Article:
Margaux Williamson: I Could See Everything

At night I painted in the kitchen

When I walked into Margaux Williamson's show, I Could See Everything at Mulherin + Pollard gallery on the Lower East Side, I thought I knew what to expect. After all, I had been given the privilege of a sneak peek of sorts over brunch in Prospect Heights with Margaux and my girlfriend a few weeks prior.

We spent that brunch and some time after passing the printed proofs for Margaux's work across the table like trading cards -- she was putting together an exhibition catalogue you can pick up at the gallery or online. My girlfriend exclaimed over the titles while I exclaimed over the technique as we played with different pairings of her paintings.

Margaux is a generous conversationalist. She's the kind of creative friend that makes me regret the years I didn't know her yet.

By the time we sent Margaux on her way with more ornate than helpful directions back to the Lower East Side, I felt like I knew something more about her work.

And I did. I knew that she was a painter who also makes films and who like me has a relationship with early morning that we wish we could tweak a bit. I knew that her work explored the domestic, the not yet happened, the spaces in between still life and pop culture movements. I knew that she worked in isolated parts of the world. I had a clear favorite. I'll keep that between Margaux and me for now.

Walking into the gallery, which allows for close inspection even during a high-energy opening like Margaux's, I was struck by the textures, the sparkly quality, and the light. The titles were scrawled in pencil on the walls beside the works. It was a perfect illustration of Margaux at play in the realm of fictional painter. And below, some words from the actual painter herself.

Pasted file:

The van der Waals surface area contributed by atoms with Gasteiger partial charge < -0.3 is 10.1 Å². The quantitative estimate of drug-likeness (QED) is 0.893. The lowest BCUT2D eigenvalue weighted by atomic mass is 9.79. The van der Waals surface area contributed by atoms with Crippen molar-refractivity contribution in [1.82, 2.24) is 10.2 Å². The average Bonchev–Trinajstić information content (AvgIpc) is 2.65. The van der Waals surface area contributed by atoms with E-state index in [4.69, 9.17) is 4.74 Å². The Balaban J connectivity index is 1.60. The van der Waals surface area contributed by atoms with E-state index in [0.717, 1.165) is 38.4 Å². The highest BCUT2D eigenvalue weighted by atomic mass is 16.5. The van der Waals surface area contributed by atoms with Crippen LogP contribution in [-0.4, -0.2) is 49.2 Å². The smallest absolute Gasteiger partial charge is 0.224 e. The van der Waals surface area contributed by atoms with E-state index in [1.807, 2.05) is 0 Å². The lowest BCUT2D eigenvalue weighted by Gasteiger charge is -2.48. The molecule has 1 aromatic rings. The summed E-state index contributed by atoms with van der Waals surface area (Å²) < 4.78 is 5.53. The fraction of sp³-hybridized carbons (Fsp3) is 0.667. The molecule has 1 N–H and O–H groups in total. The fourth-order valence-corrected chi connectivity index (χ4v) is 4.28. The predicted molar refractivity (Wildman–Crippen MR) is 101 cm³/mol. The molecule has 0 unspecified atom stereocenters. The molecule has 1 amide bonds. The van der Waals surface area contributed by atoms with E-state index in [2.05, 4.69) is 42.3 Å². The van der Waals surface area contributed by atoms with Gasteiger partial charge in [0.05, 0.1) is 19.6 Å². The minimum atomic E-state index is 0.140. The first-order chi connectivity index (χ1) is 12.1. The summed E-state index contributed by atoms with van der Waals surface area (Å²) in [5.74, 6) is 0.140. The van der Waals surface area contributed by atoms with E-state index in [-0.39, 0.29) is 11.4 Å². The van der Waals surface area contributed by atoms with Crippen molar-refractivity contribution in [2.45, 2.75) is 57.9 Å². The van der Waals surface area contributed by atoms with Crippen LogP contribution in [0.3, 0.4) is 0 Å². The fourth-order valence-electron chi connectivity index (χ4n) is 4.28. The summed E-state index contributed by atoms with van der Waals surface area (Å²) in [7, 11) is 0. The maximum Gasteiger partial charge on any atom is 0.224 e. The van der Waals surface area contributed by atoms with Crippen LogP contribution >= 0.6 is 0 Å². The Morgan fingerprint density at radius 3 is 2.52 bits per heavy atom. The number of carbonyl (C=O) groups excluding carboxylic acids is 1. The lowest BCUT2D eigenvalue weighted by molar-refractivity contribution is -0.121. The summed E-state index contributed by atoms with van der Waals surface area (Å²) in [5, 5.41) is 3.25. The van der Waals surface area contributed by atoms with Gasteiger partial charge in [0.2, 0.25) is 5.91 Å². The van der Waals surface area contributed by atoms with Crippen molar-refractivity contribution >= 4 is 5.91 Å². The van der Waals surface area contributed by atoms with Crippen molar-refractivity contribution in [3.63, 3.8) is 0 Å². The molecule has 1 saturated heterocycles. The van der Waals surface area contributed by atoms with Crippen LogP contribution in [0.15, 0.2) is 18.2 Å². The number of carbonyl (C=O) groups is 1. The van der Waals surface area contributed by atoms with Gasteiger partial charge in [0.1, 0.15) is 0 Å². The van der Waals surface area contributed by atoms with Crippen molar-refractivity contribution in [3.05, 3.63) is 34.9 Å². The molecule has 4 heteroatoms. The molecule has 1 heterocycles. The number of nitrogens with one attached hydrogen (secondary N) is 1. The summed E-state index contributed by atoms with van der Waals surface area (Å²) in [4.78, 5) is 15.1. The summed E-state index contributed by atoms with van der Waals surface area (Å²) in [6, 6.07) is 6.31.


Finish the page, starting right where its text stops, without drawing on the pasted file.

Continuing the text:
> Fictional painter -- why?

I made a movie and started to understand from that process how to connect the dots better. Painting is so fundamentally abstract -- I am so fundamentally abstract.
I noticed that during the day, with the sun on my canvases, I was trying to paint what is hard or impossible or great about the night, and at night, I was painting the reassuringly real things that were around me -- things that are hard to see at night. I made the painting "Painter", which is of the back of my head in front of a canvas, when I was thinking of this - how ugly and bright and humble the day can be, there when reaching for so much more depth. Of course, all those things aren't isolated in our minds, but painting is a good place to see what it looks like -- to see what the rules may be for tying those things together.

> Are you an optimist or a pessimist?

I am a depressive, willful optimist.

> You work and live outside of New York City -- does that distance factor into your life as an artist or your work?

Maybe it makes me more interested or reliant on the Internet, in literature, in communicating over email, in movies, in physically accessible mediums. Maybe if I lived here in New York I would be more engaged in and fulfilled by the live-theatre show of painting. Maybe would be the same, I don't know, but being farther away, I have a hunger to see how everything fits together, to understand the main ideas that stand out with work I love across all mediums, how culture is connecting with people outside the centers of culture, what people are trying to do with different mediums, what they are trying to say, who they are talking to.

Probably in a lot of ways it's a challenge, but it is also probably a gift to be in a place where no one's really paying attention to what kind of financial or critical success you're getting -- that space can offer a lot of good silence. Being where I am, or who I am, the only measure of success that seems real to me is in colleagues (from New York or Toronto or Thunder Bay -- from critics to artists to poets) whose work I love who are engaged with my work. It always feels patient and equal, I am fortunate for that.